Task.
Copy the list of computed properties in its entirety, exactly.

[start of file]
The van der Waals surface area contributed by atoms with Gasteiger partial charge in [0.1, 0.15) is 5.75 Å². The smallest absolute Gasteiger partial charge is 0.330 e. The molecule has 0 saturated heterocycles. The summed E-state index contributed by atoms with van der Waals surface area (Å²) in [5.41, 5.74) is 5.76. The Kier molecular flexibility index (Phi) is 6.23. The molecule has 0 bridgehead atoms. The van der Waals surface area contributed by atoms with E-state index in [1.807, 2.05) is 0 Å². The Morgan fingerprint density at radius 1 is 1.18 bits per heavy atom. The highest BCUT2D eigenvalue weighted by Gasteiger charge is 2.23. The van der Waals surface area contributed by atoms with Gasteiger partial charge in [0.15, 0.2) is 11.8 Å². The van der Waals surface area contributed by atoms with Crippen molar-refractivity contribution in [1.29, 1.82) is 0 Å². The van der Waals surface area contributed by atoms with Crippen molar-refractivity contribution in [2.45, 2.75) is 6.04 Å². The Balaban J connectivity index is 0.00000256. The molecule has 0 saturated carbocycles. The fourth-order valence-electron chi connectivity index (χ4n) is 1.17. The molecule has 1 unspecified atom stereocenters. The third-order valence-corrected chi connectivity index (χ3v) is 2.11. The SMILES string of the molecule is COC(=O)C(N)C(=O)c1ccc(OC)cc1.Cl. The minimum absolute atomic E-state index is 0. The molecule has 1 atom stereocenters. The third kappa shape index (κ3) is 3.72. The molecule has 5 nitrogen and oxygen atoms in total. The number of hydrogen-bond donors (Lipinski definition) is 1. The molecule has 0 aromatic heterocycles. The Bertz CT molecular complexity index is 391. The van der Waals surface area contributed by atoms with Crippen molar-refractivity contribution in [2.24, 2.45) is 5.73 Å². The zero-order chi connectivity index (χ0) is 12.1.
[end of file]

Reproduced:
The van der Waals surface area contributed by atoms with Gasteiger partial charge in [0.1, 0.15) is 5.75 Å². The smallest absolute Gasteiger partial charge is 0.330 e. The molecule has 0 saturated heterocycles. The summed E-state index contributed by atoms with van der Waals surface area (Å²) in [5.41, 5.74) is 5.76. The Kier molecular flexibility index (Phi) is 6.23. The molecule has 0 bridgehead atoms. The van der Waals surface area contributed by atoms with E-state index in [1.807, 2.05) is 0 Å². The Morgan fingerprint density at radius 1 is 1.18 bits per heavy atom. The highest BCUT2D eigenvalue weighted by Gasteiger charge is 2.23. The van der Waals surface area contributed by atoms with Gasteiger partial charge in [0.15, 0.2) is 11.8 Å². The van der Waals surface area contributed by atoms with Crippen molar-refractivity contribution in [1.29, 1.82) is 0 Å². The van der Waals surface area contributed by atoms with Crippen molar-refractivity contribution in [2.45, 2.75) is 6.04 Å². The Balaban J connectivity index is 0.00000256. The molecule has 0 saturated carbocycles. The fourth-order valence-electron chi connectivity index (χ4n) is 1.17. The molecule has 1 unspecified atom stereocenters. The third-order valence-corrected chi connectivity index (χ3v) is 2.11. The SMILES string of the molecule is COC(=O)C(N)C(=O)c1ccc(OC)cc1.Cl. The minimum absolute atomic E-state index is 0. The molecule has 1 atom stereocenters. The third kappa shape index (κ3) is 3.72. The molecule has 5 nitrogen and oxygen atoms in total. The number of hydrogen-bond donors (Lipinski definition) is 1. The molecule has 0 aromatic heterocycles. The Bertz CT molecular complexity index is 391. The van der Waals surface area contributed by atoms with Crippen molar-refractivity contribution in [2.24, 2.45) is 5.73 Å². The zero-order chi connectivity index (χ0) is 12.1.